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I will praise the Lord no matter what happens. I will constantly speak of his glories and grace. 

Psalm 34:1 (The Living Bible)

Glories and Grace

Breaking Now: Rain Possible on Sunday.

This is an actual headline on my local news website.

Guess that’s news, or something.

I’d like to add my own contribution to the headlines.

This just in: Dinner, possible. Around 6-ish.

Another newsflash: Breathing, likely, throughout most of the day. Your life, even.

Molehills are morphing into mountains everywhere you look.

If not for this phenomenon, there’d be no such thing as reality t.v. shows – or adolescence for that matter!

The thing is, there’s really no reason to focus on molehills when there are real mountains’ majesty to behold. God’s glories and grace are constantly flowing. All you have to do is look around you to see it.

There’s a very tiny elderly lady on my block who walks around with the smallest, fluffiest dog I’ve ever seen. She doesn’t need that leash she’s carrying, as she treats him like a little prince, not even letting his little paws touch the ground. Their devotion to each other is a sweet human interest story in life’s newspaper. A reminder that love comes in all packages, ages, even species. They are each other’s minute miracle.

Think of the glories that comprise our lives. We walk on a planet suspended in outer space and the reason we don’t fall off is gravity (AKA God).

We have within us this powerful contraption that keeps life pumping through our bodies from the minute we’re born until the day we draw our last breath.

Miracles surround us and even infuse our very being.

The real newsflash is this: God’s grace is a deep reservoir – you can draw from it endlessly and it never runs dry.

So I was at the dentist’s office, getting my teeth cleaned (isn’t that how all great stories start?), when the dental hygienist told me about something strange that had happened to her. It occurred some years ago, back when her four boys were all teenagers — and acting like it. On a particularly brutal day, when typical teen moodiness, aggression and hijinks seemed at an all-time high, my dental hygienist decided she’d had enough. While driving down Douglas Avenue, she paused in front of Blessed Sacrament Church. I’ll let her tell the rest: “Suddenly, a dove, a white dove, appeared in front of my window, silhouetted by the sun, with light all around it. It flew along next to me for several blocks, and I was overcome with a feeling of peace.”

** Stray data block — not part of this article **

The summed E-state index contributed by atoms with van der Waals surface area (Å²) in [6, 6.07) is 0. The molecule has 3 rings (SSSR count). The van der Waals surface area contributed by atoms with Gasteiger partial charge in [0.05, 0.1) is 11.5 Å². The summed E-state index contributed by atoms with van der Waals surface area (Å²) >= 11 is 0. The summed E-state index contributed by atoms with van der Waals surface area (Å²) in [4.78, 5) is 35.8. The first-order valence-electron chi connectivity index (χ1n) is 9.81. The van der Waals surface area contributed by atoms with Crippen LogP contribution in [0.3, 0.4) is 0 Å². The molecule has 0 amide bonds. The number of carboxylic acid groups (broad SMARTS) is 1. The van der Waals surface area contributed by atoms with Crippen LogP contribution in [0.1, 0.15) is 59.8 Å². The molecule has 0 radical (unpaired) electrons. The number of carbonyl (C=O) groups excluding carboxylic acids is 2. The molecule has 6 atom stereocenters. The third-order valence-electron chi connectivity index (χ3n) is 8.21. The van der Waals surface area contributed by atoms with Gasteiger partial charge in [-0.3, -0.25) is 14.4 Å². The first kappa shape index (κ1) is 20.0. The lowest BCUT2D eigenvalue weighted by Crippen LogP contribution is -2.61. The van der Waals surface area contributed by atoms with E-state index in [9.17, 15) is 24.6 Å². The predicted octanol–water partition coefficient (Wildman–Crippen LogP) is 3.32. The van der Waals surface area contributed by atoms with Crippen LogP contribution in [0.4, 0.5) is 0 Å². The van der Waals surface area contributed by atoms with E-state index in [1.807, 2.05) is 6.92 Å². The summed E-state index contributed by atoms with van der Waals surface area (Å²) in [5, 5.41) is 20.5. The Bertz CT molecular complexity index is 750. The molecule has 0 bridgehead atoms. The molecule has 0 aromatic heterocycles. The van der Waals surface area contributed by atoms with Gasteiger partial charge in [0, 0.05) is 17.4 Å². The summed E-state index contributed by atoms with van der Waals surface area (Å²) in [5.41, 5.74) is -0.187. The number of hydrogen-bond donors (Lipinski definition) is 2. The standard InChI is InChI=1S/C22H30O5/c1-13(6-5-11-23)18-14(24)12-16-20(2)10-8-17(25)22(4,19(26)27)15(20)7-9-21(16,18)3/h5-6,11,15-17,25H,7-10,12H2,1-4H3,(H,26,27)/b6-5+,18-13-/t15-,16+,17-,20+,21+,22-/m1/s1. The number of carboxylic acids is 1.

I was dazzled by this story, not just because I’ve personally driven down that stretch of Douglas Avenue 10,000 times since we moved to this town with nothing appearing in front of me except jay-walking Catholics, but by the almost cinematic perfection of it. A white dove surrounded by dazzling light? Check. A miraculous change of attitude? Double check.

I found myself envious of this woman’s experience, envious of such a dramatic show of God’s love and concern for all of us. Most of us don’t get gifts like this. But we do experience God’s love. We just see it in more subtle ways: In the beauty of nature, in a smile from a stranger. Still, wouldn’t it be nice to get a dramatic dove story — just once in our lives?

Of course, I wouldn’t know a dove from an albino pigeon. And if something — even the Holy Spirit — suddenly appeared in front of my windshield, my reaction would more likely be a shriek than anything else. Maybe that’s why I don’t get dove-moments.

Anyway, the whole thing got me thinking about miracles. Why do they happen? How do they happen? I can’t pretend to know. But I can muse on it. So here goes.


You can shout, stomp your feet.
Or hone yourself to holiness,
thin and translucent as a paper saint.
Sometimes it will come.

Other times, it arrives,
like a perfect snowflake
on the collar of your coat,

You will flick it away.
Or you will let it melt on your fingertip,
watching solid turn to liquid,
its own little miracle,
and you will know:
Sometimes for a moment
we are each extraordinary.

Have a Mary Little Christmas

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